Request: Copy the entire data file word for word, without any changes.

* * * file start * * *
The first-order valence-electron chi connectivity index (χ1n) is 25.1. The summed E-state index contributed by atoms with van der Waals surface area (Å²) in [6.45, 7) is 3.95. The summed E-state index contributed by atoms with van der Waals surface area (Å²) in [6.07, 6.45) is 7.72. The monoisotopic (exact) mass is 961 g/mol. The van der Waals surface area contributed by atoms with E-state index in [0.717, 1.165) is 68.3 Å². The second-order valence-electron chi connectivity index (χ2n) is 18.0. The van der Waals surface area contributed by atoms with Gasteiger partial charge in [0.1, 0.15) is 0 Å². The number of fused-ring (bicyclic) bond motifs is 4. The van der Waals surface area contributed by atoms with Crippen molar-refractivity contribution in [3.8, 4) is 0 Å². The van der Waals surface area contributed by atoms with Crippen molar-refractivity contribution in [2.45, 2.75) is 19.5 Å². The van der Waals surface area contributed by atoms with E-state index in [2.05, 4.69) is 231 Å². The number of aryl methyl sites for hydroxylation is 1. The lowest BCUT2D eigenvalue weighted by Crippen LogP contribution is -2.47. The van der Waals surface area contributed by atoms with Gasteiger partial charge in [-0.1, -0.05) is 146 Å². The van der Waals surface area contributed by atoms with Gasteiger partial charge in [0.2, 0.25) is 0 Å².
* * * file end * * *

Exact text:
The first-order valence-electron chi connectivity index (χ1n) is 25.1. The summed E-state index contributed by atoms with van der Waals surface area (Å²) in [6.45, 7) is 3.95. The summed E-state index contributed by atoms with van der Waals surface area (Å²) in [6.07, 6.45) is 7.72. The monoisotopic (exact) mass is 961 g/mol. The van der Waals surface area contributed by atoms with E-state index in [0.717, 1.165) is 68.3 Å². The second-order valence-electron chi connectivity index (χ2n) is 18.0. The van der Waals surface area contributed by atoms with Gasteiger partial charge in [0.1, 0.15) is 0 Å². The number of fused-ring (bicyclic) bond motifs is 4. The van der Waals surface area contributed by atoms with Crippen molar-refractivity contribution in [3.8, 4) is 0 Å². The van der Waals surface area contributed by atoms with Crippen molar-refractivity contribution in [2.45, 2.75) is 19.5 Å². The van der Waals surface area contributed by atoms with E-state index in [2.05, 4.69) is 231 Å². The number of aryl methyl sites for hydroxylation is 1. The lowest BCUT2D eigenvalue weighted by Crippen LogP contribution is -2.47. The van der Waals surface area contributed by atoms with Gasteiger partial charge in [-0.1, -0.05) is 146 Å². The van der Waals surface area contributed by atoms with Gasteiger partial charge in [0.2, 0.25) is 0 Å².